Naive allocation, also known as naive diversification or the diversification bias, is a tendency to equally divide resources among available options regardless of their relative valueThis type of allocation is influenced by the way in which the options are presented, known as “partitioning of options” Naive allocation was first described by Itamar Simonson in a marketing contex, and later studied in finance by Shlomo Benartzi and Richard H. Thaler in 2001The most common example of naive allocation is the 1/N heuristic portfolio, where an investor divides their resources equally among all available asset classes. This strategy has been observed in defined contribution plans such as 401(k)s, and has been found to stand up to academic analysis. However, it may not be appropriate for all situations and other kinds of allocation schemes may be more suitable depending on the information available
If a business uses naive allocation to allocate resources among different projects, it may not be effectively prioritizing the most important or impactful projects. This can lead to wasted resources and missed opportunities to deliver value to customers or stakeholders. By dividing resources equally among projects, a business may not have the ability to respond to changes or pivot in response to new opportunities or challenges.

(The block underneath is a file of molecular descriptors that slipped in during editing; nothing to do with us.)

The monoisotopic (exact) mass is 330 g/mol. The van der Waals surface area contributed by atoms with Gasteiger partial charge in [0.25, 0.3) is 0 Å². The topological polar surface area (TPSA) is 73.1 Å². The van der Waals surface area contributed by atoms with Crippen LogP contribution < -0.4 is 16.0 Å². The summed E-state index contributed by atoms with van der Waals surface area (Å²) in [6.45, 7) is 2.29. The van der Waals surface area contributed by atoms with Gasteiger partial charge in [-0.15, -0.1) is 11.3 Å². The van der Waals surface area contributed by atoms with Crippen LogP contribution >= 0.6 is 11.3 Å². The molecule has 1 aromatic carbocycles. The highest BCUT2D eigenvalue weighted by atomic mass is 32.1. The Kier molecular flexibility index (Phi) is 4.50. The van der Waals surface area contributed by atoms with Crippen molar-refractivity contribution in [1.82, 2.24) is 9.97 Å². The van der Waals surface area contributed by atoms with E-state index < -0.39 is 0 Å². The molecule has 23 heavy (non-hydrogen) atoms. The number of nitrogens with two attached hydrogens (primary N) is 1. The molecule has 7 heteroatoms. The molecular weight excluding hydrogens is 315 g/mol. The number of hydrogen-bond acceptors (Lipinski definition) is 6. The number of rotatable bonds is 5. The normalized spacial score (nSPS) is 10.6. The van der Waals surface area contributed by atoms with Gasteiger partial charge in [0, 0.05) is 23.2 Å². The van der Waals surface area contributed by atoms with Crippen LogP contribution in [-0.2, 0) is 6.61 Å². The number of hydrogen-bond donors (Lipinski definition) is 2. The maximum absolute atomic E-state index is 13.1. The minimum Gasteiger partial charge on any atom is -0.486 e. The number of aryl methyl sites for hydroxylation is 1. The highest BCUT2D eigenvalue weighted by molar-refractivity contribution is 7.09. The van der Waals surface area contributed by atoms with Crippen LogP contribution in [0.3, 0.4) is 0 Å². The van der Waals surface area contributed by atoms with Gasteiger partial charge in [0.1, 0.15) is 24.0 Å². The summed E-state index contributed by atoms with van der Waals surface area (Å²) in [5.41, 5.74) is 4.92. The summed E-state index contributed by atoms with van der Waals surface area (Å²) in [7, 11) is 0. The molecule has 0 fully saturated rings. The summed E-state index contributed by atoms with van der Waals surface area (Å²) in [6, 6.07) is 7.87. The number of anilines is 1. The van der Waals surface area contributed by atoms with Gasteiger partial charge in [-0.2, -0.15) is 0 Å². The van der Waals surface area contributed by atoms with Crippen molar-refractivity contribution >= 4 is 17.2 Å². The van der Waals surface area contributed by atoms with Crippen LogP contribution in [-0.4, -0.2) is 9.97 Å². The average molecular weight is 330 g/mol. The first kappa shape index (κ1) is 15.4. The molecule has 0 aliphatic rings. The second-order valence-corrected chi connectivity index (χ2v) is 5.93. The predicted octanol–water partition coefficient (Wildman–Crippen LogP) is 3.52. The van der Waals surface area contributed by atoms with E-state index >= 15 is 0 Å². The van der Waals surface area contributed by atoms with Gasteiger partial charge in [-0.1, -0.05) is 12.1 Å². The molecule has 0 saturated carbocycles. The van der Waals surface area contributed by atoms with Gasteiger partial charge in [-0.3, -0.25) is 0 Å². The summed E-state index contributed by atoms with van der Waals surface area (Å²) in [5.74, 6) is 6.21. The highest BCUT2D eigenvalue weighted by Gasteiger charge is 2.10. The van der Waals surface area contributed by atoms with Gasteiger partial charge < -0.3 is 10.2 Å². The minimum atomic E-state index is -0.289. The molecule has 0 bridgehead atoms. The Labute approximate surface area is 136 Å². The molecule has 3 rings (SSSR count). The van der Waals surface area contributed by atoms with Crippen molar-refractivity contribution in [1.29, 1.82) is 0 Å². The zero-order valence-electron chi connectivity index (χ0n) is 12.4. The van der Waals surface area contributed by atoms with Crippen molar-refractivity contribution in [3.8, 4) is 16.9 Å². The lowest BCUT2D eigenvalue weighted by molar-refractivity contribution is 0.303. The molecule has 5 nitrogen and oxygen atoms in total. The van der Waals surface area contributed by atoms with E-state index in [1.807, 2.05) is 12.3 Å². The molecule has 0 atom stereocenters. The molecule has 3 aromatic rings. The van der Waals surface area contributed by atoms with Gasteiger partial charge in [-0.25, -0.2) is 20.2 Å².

Lastly, naive allocation may not take into account the specific needs and goals of individual projects, which can lead to an imbalance in the allocation of resources. For example, if a project requires a large amount of resources upfront to get started, but the resources are not available, the project may be delayed or face other challenges.
Naive Allocation - The Decision Lab
Naive asset allocation strategy (1/N) – Financial Page - Bogleheads
Naive Diversification vs. Optimization - Investopedia
Implementing naive register allocation for x86 machines
Diversification Bias - The Decision Lab